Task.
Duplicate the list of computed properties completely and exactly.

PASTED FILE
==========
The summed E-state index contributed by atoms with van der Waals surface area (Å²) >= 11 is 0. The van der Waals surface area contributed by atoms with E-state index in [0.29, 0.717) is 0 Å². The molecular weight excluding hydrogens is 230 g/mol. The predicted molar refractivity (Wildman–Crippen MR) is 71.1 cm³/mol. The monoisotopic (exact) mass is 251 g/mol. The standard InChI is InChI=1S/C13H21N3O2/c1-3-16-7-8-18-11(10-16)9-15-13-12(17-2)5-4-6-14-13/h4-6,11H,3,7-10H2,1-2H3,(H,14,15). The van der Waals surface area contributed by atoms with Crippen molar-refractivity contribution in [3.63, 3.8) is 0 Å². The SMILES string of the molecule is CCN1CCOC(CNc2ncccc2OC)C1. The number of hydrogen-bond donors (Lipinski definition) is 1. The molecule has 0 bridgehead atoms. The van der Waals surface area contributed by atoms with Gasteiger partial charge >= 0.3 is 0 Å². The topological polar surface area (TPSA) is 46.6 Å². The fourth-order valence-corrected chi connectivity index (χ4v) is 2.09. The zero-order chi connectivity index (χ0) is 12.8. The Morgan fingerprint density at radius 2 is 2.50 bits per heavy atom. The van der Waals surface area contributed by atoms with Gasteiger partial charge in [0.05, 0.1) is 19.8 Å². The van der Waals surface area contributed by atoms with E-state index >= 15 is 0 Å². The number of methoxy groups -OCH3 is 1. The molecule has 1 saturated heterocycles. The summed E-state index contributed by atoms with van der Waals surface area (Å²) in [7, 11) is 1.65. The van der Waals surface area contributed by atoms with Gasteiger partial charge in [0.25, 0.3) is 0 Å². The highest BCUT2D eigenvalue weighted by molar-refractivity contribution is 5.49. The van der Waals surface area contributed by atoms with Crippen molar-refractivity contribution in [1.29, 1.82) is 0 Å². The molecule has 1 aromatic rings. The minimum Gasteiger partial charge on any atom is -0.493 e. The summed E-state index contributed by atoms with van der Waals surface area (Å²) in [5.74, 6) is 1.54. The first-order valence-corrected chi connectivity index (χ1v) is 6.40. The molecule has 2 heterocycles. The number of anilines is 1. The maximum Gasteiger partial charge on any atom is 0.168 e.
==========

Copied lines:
The summed E-state index contributed by atoms with van der Waals surface area (Å²) >= 11 is 0. The van der Waals surface area contributed by atoms with E-state index in [0.29, 0.717) is 0 Å². The molecular weight excluding hydrogens is 230 g/mol. The predicted molar refractivity (Wildman–Crippen MR) is 71.1 cm³/mol. The monoisotopic (exact) mass is 251 g/mol. The standard InChI is InChI=1S/C13H21N3O2/c1-3-16-7-8-18-11(10-16)9-15-13-12(17-2)5-4-6-14-13/h4-6,11H,3,7-10H2,1-2H3,(H,14,15). The van der Waals surface area contributed by atoms with Crippen molar-refractivity contribution in [3.63, 3.8) is 0 Å². The SMILES string of the molecule is CCN1CCOC(CNc2ncccc2OC)C1. The number of hydrogen-bond donors (Lipinski definition) is 1. The molecule has 0 bridgehead atoms. The van der Waals surface area contributed by atoms with Gasteiger partial charge >= 0.3 is 0 Å². The topological polar surface area (TPSA) is 46.6 Å². The fourth-order valence-corrected chi connectivity index (χ4v) is 2.09. The zero-order chi connectivity index (χ0) is 12.8. The Morgan fingerprint density at radius 2 is 2.50 bits per heavy atom. The van der Waals surface area contributed by atoms with Gasteiger partial charge in [0.05, 0.1) is 19.8 Å². The van der Waals surface area contributed by atoms with E-state index >= 15 is 0 Å². The number of methoxy groups -OCH3 is 1. The molecule has 1 saturated heterocycles. The summed E-state index contributed by atoms with van der Waals surface area (Å²) in [7, 11) is 1.65. The van der Waals surface area contributed by atoms with Gasteiger partial charge in [0.25, 0.3) is 0 Å². The highest BCUT2D eigenvalue weighted by molar-refractivity contribution is 5.49. The van der Waals surface area contributed by atoms with Crippen molar-refractivity contribution in [1.29, 1.82) is 0 Å². The molecule has 1 aromatic rings. The minimum Gasteiger partial charge on any atom is -0.493 e. The summed E-state index contributed by atoms with van der Waals surface area (Å²) in [5.74, 6) is 1.54. The first-order valence-corrected chi connectivity index (χ1v) is 6.40. The molecule has 2 heterocycles. The number of anilines is 1. The maximum Gasteiger partial charge on any atom is 0.168 e.